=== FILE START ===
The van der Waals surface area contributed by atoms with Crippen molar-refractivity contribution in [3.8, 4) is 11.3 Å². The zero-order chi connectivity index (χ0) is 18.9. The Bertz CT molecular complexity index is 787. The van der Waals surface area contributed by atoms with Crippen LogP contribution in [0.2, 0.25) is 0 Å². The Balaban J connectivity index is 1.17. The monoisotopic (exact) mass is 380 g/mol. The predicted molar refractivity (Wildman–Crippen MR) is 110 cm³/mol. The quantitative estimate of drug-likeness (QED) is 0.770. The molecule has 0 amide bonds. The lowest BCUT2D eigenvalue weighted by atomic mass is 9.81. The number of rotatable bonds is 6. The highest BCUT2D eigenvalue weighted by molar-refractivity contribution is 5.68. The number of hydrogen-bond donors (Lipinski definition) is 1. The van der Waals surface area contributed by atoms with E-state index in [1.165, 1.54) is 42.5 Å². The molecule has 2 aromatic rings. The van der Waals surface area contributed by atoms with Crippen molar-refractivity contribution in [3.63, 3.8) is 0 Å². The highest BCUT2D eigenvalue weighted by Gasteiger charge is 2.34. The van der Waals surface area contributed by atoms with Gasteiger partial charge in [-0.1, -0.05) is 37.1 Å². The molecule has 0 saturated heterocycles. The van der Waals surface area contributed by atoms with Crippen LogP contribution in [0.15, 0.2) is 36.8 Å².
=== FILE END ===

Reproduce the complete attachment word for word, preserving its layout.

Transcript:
The van der Waals surface area contributed by atoms with Crippen molar-refractivity contribution in [3.8, 4) is 11.3 Å². The zero-order chi connectivity index (χ0) is 18.9. The Bertz CT molecular complexity index is 787. The van der Waals surface area contributed by atoms with Crippen LogP contribution in [0.2, 0.25) is 0 Å². The Balaban J connectivity index is 1.17. The monoisotopic (exact) mass is 380 g/mol. The predicted molar refractivity (Wildman–Crippen MR) is 110 cm³/mol. The quantitative estimate of drug-likeness (QED) is 0.770. The molecule has 0 amide bonds. The lowest BCUT2D eigenvalue weighted by atomic mass is 9.81. The number of rotatable bonds is 6. The highest BCUT2D eigenvalue weighted by molar-refractivity contribution is 5.68. The number of hydrogen-bond donors (Lipinski definition) is 1. The van der Waals surface area contributed by atoms with E-state index in [1.165, 1.54) is 42.5 Å². The molecule has 2 aromatic rings. The van der Waals surface area contributed by atoms with Crippen molar-refractivity contribution in [3.63, 3.8) is 0 Å². The highest BCUT2D eigenvalue weighted by Gasteiger charge is 2.34. The van der Waals surface area contributed by atoms with Gasteiger partial charge in [-0.1, -0.05) is 37.1 Å². The molecule has 0 saturated heterocycles. The van der Waals surface area contributed by atoms with Crippen LogP contribution in [0.15, 0.2) is 36.8 Å².